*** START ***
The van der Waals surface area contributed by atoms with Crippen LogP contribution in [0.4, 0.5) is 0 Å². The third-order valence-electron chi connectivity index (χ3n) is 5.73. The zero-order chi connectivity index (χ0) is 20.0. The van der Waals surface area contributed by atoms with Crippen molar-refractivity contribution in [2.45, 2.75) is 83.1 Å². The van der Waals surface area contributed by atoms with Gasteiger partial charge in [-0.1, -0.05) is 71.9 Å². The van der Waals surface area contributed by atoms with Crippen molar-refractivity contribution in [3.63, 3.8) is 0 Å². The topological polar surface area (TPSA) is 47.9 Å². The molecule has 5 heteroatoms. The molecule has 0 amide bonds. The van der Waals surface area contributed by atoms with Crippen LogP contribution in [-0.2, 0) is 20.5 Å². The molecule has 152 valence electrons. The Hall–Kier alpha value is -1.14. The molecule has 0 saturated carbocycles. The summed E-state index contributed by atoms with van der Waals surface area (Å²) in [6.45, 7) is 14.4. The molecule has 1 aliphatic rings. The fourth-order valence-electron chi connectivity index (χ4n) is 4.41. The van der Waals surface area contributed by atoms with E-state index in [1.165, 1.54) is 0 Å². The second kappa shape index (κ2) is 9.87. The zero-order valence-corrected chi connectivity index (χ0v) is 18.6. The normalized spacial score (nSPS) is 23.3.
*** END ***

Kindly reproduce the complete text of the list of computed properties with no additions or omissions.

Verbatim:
The van der Waals surface area contributed by atoms with Crippen LogP contribution in [0.4, 0.5) is 0 Å². The third-order valence-electron chi connectivity index (χ3n) is 5.73. The zero-order chi connectivity index (χ0) is 20.0. The van der Waals surface area contributed by atoms with Crippen molar-refractivity contribution in [2.45, 2.75) is 83.1 Å². The van der Waals surface area contributed by atoms with Gasteiger partial charge in [-0.1, -0.05) is 71.9 Å². The van der Waals surface area contributed by atoms with Crippen molar-refractivity contribution in [3.63, 3.8) is 0 Å². The topological polar surface area (TPSA) is 47.9 Å². The molecule has 5 heteroatoms. The molecule has 0 amide bonds. The van der Waals surface area contributed by atoms with Crippen LogP contribution in [-0.2, 0) is 20.5 Å². The molecule has 152 valence electrons. The Hall–Kier alpha value is -1.14. The molecule has 0 saturated carbocycles. The summed E-state index contributed by atoms with van der Waals surface area (Å²) in [6.45, 7) is 14.4. The molecule has 1 aliphatic rings. The fourth-order valence-electron chi connectivity index (χ4n) is 4.41. The van der Waals surface area contributed by atoms with E-state index in [1.165, 1.54) is 0 Å². The second kappa shape index (κ2) is 9.87. The zero-order valence-corrected chi connectivity index (χ0v) is 18.6. The normalized spacial score (nSPS) is 23.3.